NEWS

Local food pantries feel the pinch

Hilary Smith

As they do every year at this time, local food pantries are struggling to ensure they stay stocked with healthy food. Energy costs, gifts and other seasonal expenses squeeze already-strapped household budgets upstate.

The problem was underscored last week by U.S. Sen. Charles Schumer, D-N.Y., who publicized figures indicating that roughly 300,000 — or 10 percent — of upstate households are “food insecure,” meaning they have inconsistent access to sufficient, safe and nutritious food.

Schumer said he is pushing legislation that would require federal-government buildings — for instance, in Ontario County, those on the VA campus —  to deliver their excess food to food pantries.

As it stands now, many food cupboards receive assistance from federal programs, and the state-run Hunger Prevention and Nutrition Assistance Program, or HPNAP, helps to fill in the gaps when federal assistance isn’t enough. Still, many food pantries are reporting “empty shelves and budget crises,” said Schumer.

According to his report, which includes information from the U.S. Census, U.S. Department of Agriculture and the state Department of Health, the Rochester-Finger Lakes region — which includes Ontario, Wayne and Yates counties — has 47,795 “food insecure” households. In the 2005-06 year, HPNAP-funded food pantries in the region served an estimated 5,142,810 meals — 284,497 in Ontario County, 206,391 in Wayne and 121,203 in Yates.

Client lists at local food cupboards have expanded dramatically this year. The Hope and Life Pantry (HELP) at Crosswinds Downtown in Canandaigua served 190 families last month and assisted a record 24 families within one three-hour period last Thursday. The shelves at HELP are pretty well-stocked, thanks to a recent food drive, but the cupboard definitely has its lean times throughout the year, said Crosswinds office manager Tammy Clarke.

The number of food recipients has been high all year in Phelps and throughout the fall in Naples, and both food cupboards are experiencing their typical “holiday boom” of clients.

In order to make the best use of limited resources, some food cupboards require recipients to show proof that their yearly income falls beneath a given level. Others just ask clients to show a piece of identification. It isn’t easy to ask for help, so the assumption is that those who come to the food cupboard are truly in need, said Phelps Community Food Cupboard Director Beverley Cheney.

Rosalie Peck, director of the Naples Open Cupboard, added that circumstances like high gasoline and home-heating costs can stretch families’ budgets to the limit, even though their incomes might look adequate on paper.

Some pantries, like the Phelps Community Food Cupboard, limit their services to needy families who live in their area. The Phelps cupboard also cross-checks its client lists with the nearby St. Felix Community Food Cupboard to try to make sure that clients don’t double up on food assistance. Other food cupboards, like HELP in Canandaigua, accept clients regardless of their residency. In the case of a food emergency, most area-specific cupboards will still help an out-of-town client, eventually referring him or her to a more local agency.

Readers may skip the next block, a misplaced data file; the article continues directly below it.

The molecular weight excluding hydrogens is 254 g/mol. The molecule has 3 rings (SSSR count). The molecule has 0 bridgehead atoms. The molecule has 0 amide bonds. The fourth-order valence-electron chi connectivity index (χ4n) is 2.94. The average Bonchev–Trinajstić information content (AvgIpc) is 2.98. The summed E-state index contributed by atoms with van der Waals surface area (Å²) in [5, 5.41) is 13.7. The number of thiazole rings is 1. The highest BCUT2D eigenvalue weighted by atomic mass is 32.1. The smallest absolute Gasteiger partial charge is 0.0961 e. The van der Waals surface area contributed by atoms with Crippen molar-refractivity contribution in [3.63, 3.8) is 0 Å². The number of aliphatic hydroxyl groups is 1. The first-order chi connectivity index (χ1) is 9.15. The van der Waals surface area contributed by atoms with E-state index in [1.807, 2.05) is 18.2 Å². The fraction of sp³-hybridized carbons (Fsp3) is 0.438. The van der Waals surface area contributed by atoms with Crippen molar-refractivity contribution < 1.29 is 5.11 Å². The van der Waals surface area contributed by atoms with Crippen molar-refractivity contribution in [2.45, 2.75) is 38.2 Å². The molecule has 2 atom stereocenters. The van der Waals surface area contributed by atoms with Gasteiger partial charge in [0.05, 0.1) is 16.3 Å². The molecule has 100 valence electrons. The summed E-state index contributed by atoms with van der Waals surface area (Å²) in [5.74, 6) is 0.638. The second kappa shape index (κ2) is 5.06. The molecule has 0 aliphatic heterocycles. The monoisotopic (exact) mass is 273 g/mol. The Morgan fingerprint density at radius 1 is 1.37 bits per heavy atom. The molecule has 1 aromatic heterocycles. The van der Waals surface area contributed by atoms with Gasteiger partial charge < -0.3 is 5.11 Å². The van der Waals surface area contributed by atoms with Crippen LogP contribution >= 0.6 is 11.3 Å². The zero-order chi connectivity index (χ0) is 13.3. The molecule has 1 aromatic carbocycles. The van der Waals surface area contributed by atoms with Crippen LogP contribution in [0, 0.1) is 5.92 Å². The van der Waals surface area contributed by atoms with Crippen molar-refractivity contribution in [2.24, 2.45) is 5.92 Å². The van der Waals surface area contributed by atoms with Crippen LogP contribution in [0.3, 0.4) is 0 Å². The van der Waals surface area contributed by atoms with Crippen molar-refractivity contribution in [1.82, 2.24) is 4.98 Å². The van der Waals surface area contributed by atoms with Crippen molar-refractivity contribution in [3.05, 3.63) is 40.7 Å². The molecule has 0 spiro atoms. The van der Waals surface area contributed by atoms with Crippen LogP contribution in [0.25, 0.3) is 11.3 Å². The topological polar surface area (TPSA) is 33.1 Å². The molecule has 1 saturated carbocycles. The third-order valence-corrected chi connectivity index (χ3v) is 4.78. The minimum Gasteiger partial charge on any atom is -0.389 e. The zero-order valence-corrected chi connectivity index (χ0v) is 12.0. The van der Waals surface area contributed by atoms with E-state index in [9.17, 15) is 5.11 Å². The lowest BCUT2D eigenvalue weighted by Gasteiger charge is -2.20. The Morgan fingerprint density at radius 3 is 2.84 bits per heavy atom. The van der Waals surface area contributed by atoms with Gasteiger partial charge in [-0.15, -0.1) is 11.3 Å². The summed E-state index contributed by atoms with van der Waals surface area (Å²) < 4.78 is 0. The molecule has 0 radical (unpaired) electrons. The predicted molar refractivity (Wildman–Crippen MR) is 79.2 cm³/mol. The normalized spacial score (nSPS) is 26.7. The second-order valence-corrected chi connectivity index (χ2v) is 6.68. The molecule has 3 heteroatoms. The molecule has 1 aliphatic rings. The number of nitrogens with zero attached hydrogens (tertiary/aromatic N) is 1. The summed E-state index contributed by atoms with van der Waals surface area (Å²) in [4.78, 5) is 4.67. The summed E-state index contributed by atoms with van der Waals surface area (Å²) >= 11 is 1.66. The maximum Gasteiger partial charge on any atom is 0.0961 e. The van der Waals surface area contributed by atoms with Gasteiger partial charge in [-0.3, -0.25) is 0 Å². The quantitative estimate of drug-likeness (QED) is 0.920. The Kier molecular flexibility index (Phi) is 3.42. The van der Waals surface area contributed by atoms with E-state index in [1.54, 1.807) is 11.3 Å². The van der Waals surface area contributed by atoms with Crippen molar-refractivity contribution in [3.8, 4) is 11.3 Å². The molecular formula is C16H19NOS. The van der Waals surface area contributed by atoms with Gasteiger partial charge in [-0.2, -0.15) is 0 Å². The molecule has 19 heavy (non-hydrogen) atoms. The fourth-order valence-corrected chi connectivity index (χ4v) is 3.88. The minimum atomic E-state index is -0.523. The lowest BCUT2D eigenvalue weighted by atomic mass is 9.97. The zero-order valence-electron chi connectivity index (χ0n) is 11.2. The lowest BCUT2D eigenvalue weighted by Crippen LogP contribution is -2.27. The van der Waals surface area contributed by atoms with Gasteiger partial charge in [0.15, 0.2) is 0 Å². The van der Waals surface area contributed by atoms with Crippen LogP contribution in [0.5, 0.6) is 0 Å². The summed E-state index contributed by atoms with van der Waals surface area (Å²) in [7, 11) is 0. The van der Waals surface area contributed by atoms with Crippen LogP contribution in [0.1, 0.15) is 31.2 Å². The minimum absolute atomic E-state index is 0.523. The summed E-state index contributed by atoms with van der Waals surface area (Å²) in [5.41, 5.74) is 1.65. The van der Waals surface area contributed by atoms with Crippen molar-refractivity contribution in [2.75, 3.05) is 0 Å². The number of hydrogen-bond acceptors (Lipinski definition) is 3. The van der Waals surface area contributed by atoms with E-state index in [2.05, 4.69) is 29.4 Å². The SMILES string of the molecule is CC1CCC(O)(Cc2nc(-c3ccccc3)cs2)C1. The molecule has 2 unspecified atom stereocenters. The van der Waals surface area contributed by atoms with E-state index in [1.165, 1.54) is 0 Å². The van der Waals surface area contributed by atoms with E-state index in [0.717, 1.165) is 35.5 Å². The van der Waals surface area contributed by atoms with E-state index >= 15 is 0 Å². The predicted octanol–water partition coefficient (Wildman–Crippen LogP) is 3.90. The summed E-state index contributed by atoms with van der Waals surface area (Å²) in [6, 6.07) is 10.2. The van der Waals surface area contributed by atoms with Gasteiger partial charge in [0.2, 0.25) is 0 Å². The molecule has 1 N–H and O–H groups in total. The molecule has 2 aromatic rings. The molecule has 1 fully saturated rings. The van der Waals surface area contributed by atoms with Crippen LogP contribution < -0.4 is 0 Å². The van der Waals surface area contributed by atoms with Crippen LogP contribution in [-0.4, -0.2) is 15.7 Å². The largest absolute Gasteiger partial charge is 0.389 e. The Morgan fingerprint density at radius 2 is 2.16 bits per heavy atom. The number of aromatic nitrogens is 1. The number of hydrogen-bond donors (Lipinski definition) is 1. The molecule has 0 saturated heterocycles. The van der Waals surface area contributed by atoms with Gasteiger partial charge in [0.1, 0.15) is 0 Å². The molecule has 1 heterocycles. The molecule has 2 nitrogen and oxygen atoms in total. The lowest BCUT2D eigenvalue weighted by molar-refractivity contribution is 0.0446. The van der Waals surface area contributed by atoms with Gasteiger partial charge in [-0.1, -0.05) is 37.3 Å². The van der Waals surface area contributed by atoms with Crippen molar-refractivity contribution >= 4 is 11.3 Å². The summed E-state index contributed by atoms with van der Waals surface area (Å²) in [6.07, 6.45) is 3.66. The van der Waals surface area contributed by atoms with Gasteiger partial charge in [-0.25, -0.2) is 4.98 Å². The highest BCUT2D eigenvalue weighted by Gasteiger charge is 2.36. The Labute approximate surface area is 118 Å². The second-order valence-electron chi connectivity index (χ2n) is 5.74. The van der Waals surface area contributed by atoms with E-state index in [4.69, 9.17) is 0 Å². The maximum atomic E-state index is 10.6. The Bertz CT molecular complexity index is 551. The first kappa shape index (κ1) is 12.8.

But simple aid is not enough. The most economical and frequently donated foods are not always the healthiest choices. Canned and boxed goods are often filled with sugar, fat and preservatives, and those who accept food donations have to choose wisely off pantry shelves in order to build nutritious meals.

“An occasional macaroni and cheese is not going to cause obesity,” said Ontario County Public Health Educator Alice Robeson. But a diet too heavy in refined carbohydrates — the kind that are in white bread, white pasta and processed snacks — can lead to obesity and diabetes, she said.

Robeson said there are better, healthier versions of most of the goods that frequently land on food cupboards’ shelves. She suggested that people donate low-sodium soups, fruit canned in water rather than syrup, tuna canned in water rather than oil, whole-wheat or high-protein pastas and cereals and low-fat evaporated milk.

 Some food cupboards try to supplement canned and boxed goods with fresh meat, eggs, milk and produce, but such add-ons are costly, said Cheney.

Schumer’s legislation would allow federal agency buildings, military bases and military contractors to donate the excess food from their cafeterias to local food cupboards. The senator estimated that thousands of tons of food would be donated each year as a result. The Canandaigua VA Medical Center would be eligible to donate its extra food, as would Rochester’s Kenneth B. Keating Federal Building and Federal Aviation Administration building, and Army and Air National Guard facilities in Geneseo, Geneva and Rochester.

The bill would also create the position of U.S. coordinator of food security, an overseer of nationwide food donation efforts.

 In addition to the Senate, the bill will be submitted to the House of Representatives “with suspension.” That means debate will be limited to 20 minutes and a 2/3 majority will be required to pass the measure. Schumer said he hopes the bill’s non-controversial nature will help it to pass in the last weeks of the Congressional session.

Contact Hilary Smith at (585) 394-0770, Ext. 343 or at hsmith@mpnewspapers.com.